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20121108
20121116
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KQED (PBS) 18
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Search Results 0 to 17 of about 18 (some duplicates have been removed)
examine the messages voters sent yesterday with jeffrey brown, who looks at the makeup of congress and the new laws around the country. >> woodruff: what to do about the fiscal cliff, healthcare and immigration? we explore the challenges ahead in the next four years. >> ifill: and back with us again, for analysis, are mark shields and david brooks. >> woodruff: that's all ahead on tonight's "newshour." major funding for the pbs newshour has been provided by: ♪ ♪ moving our economy for 160 years. bnsf, the engine that connects us. and with the ongoing support of these institutions and foundations. and... this program was made possible by the corporation for public broadcasting. and by contributions to your pbs station from viewers like you. thank you. >> woodruff: for the first time in four years, president obama did not have to worry about re-election today. still, there was little time to savor tuesday's victory, in the face of a potential fiscal crisis at the end of the year. "newshour" correspondent kwame holman begins our coverage on this day after the election of 2012. >>
. the architect of the law that says if you are white, you are all right. if you are brown, show me your papers. that resonated throughout the country. back in february, with that endorsement. it was great for the republican primary. for the general election -- there was a reaction from hispanics. and even marco rubio cannot correct the problem. they have a deeper problem. they have to deal with the george wallaces of the republican party. >> charles? >> and the demographics, the idea of republicans being white, i think, is wrong. it is true they have problems with african-americans, single women, and young people. those tend to be liberal. with hispanics that are naturally more conservative, religious, a catholic, it requires a change in policy on immigration. it can be done in one stroke. once it is done, we will not be speaking about the demographic issue. we will be talking about ideological issues. >> all right. let's talk about the new congress. >> i would not have been able to do this without your unbelievable support. you, my friends, stood with me when others tried to buy this election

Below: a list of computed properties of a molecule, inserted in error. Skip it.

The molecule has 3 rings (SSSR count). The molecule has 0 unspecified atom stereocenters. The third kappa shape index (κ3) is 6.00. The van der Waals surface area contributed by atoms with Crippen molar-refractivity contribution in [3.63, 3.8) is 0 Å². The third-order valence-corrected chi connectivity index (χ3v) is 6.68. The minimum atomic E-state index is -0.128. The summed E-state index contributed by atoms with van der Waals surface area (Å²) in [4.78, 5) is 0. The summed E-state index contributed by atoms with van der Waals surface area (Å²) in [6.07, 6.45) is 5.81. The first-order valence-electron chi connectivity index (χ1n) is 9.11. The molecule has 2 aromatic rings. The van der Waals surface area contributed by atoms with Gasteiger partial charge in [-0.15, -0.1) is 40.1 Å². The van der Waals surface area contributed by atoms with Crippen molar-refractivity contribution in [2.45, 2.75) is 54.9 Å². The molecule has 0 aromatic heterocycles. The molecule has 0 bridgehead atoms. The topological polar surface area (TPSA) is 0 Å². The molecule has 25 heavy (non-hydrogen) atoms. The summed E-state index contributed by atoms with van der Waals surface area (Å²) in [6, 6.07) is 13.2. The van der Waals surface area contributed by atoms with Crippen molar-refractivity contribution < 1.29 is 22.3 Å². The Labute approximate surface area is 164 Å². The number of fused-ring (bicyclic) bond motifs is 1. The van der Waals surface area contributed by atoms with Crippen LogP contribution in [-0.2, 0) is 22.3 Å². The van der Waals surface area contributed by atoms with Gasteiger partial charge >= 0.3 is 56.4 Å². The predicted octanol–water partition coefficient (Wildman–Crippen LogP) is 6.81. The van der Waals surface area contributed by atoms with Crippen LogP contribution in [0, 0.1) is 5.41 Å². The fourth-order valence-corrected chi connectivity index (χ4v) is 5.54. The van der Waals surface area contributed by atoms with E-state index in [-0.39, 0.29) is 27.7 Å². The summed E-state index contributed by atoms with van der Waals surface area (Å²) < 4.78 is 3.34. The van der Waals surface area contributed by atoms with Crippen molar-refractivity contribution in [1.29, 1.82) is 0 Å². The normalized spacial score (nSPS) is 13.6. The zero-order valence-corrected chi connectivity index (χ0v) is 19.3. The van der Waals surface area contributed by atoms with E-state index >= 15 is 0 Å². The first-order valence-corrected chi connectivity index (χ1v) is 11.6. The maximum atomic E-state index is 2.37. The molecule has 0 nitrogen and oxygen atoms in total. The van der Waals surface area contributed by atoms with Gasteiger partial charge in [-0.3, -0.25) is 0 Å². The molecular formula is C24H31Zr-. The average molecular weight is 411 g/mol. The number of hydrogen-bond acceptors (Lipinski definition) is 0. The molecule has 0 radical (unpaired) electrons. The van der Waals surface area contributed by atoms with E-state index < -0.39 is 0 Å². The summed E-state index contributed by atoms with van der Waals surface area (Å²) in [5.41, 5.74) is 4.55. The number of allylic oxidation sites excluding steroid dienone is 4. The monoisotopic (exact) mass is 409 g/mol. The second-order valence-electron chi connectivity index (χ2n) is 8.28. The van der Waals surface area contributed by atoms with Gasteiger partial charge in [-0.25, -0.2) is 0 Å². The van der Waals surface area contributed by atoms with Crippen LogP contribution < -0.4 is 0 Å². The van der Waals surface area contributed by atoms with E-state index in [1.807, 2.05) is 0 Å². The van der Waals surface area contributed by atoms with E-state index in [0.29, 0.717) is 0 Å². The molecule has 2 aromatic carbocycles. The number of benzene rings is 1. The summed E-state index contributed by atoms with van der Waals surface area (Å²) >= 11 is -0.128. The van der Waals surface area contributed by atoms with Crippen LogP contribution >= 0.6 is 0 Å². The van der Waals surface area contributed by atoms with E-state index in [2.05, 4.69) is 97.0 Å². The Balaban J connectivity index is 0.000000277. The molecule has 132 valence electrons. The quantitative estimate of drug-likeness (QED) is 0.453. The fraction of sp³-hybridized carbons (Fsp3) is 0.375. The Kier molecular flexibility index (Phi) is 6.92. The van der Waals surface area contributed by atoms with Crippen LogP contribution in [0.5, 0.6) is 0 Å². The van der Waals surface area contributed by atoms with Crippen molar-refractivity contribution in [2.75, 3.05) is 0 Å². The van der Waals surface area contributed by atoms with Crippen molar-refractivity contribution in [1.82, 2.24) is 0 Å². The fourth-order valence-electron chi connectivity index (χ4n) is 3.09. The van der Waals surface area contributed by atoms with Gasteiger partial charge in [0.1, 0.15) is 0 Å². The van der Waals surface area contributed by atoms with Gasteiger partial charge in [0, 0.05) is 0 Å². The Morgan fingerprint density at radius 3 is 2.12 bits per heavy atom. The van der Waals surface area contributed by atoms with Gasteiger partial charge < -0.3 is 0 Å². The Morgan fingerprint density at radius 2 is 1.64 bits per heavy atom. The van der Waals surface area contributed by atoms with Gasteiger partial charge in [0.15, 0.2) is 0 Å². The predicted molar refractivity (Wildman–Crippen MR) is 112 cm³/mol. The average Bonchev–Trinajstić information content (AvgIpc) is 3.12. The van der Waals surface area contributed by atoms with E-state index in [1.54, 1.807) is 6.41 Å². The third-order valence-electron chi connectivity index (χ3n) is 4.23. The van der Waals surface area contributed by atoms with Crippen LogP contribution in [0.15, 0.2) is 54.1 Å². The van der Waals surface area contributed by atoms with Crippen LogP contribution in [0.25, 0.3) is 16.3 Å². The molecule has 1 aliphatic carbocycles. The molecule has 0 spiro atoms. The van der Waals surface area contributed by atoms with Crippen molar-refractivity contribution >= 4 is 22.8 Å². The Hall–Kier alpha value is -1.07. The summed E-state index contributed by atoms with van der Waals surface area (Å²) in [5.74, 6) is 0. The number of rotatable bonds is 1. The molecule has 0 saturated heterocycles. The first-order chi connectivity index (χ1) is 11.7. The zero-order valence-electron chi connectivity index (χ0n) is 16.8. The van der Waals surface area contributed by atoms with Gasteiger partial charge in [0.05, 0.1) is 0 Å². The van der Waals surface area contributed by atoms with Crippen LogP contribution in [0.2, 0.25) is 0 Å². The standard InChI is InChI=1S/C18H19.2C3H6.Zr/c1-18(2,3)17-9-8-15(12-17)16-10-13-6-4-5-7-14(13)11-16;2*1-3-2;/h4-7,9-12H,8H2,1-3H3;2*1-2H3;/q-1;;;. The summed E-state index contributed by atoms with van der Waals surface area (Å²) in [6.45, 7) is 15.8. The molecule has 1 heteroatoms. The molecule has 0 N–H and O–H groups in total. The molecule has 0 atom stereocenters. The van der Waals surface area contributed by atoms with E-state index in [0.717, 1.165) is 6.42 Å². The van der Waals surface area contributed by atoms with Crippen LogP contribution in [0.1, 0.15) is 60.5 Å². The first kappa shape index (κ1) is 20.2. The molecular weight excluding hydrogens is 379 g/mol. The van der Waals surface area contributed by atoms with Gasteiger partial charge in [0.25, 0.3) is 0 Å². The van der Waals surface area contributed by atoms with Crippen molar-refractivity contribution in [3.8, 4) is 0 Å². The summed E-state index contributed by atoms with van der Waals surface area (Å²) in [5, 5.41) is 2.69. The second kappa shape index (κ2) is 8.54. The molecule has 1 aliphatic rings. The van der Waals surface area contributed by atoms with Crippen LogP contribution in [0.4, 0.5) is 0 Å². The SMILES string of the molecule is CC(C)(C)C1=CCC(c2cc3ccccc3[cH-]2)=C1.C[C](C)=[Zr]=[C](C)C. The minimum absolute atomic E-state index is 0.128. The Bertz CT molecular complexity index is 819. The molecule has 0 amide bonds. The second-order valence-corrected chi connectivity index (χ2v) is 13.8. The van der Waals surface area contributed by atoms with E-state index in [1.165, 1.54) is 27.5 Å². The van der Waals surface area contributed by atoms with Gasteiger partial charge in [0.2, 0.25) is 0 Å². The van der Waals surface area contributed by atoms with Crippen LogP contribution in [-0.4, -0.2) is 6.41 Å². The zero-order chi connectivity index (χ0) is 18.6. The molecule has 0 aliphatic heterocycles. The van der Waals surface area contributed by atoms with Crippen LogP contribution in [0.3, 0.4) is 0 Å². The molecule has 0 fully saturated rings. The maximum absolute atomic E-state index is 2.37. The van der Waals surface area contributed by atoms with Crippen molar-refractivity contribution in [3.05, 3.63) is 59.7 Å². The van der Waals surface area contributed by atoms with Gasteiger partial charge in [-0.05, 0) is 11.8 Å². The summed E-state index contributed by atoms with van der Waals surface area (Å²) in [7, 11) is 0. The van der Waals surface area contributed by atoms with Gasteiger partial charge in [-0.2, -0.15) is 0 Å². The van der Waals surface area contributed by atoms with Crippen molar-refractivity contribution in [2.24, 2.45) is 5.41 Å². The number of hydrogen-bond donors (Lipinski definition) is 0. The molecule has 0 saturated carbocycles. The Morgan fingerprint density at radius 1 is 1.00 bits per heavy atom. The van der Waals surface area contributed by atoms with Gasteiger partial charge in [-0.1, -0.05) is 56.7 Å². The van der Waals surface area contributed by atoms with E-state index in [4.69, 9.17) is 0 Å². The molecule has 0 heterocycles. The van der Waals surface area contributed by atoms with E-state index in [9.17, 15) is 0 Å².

electorate. here in california, big win for governor jerry brown and his proposition 30, brings relief to scho schools. >> californians made the courageous decision to protect our schools and colleges and strengthen the california dream. bl >> belva: and a win-win for california democrats with an apparent two-thirds super majority in the legislature and the ability to raise taxes without votes from republicans. >> i promise that we will exercise this new power with strength but also with humility and with reason. >> belva: also, author maya angelou shares her story and warm words of wisdom about the meaning of friendship. >> it keeps you alive. it keeps you awake. it keeps you trying to be the best. >> belva: coming up next. . >>> hello, i'm belva davis, and welcome to "this week in northern california." joining me on this special night, my last, as host here are jill tucker, "san francisco chronicle". lisa vor der brugen, "bay area news group." paul rogers, environment writer for "san jose mercury news." and carla marinucci, "san francisco chronicle," senior political reporter. carla,
, many want to be just like her. dr. gordon brown is hearing about the ambitions people have, many girls never see the inside of the classroom. she risked her life to campaign for girls' education and the united nations is going to carry on that fight. she pledged to campaign for them just before she was shot. >> simply for going to school, wanting to go to school, it is so unspeakable. >> they raise their voices in her honor, a nobel peace prize. the courageous teenager would be a worthy recipient. for more of the global attention her case has drawn, i spoke to the founder of women for women international that joined us from new york. the effect taking place in pakistan, is it possible something positive could come out of her plight? >> i would hope so. she is a representation of the plight of many girls. not only pakistan, but all over the world. a girl is very articulate, clear about what she wants, and within the frame of her culture and religion, is still targeted for assassination for speaking up and wanting to go to school. it triggered something that the terrorists pushed their l
are black, brown, asian, hispanic, middle eastern, they voted between 70 and 90% democratic and the white vote only went by 18 points to mitt romney. john of the seven largest states in the country, illinois, new york, pennsylvania, california have gone democratic in six straight elections. the other two, ohio and florida have swung democratic in two elections. and in texas, the white folks in chief connection texas -- texas are now a minority. >>> do you think this was a split verdict? >> not at all. the president won 51.4% of the popular vote which he becomes the sixth president in history to win two terms with over 50% of the dwight eisenhower, i might add. he won an electoral college landslide. george w. bush with a much smaller electoral win pronounced he had a mandate. this president is not going to use that language, it is oh, so 20th century, not how he intends to govern. but beneath the numbers of a reelected president, a senate that is divided, there was an earthquake. it was an election that, republicans should have won in a bad economy, with all that money, and they lost virtu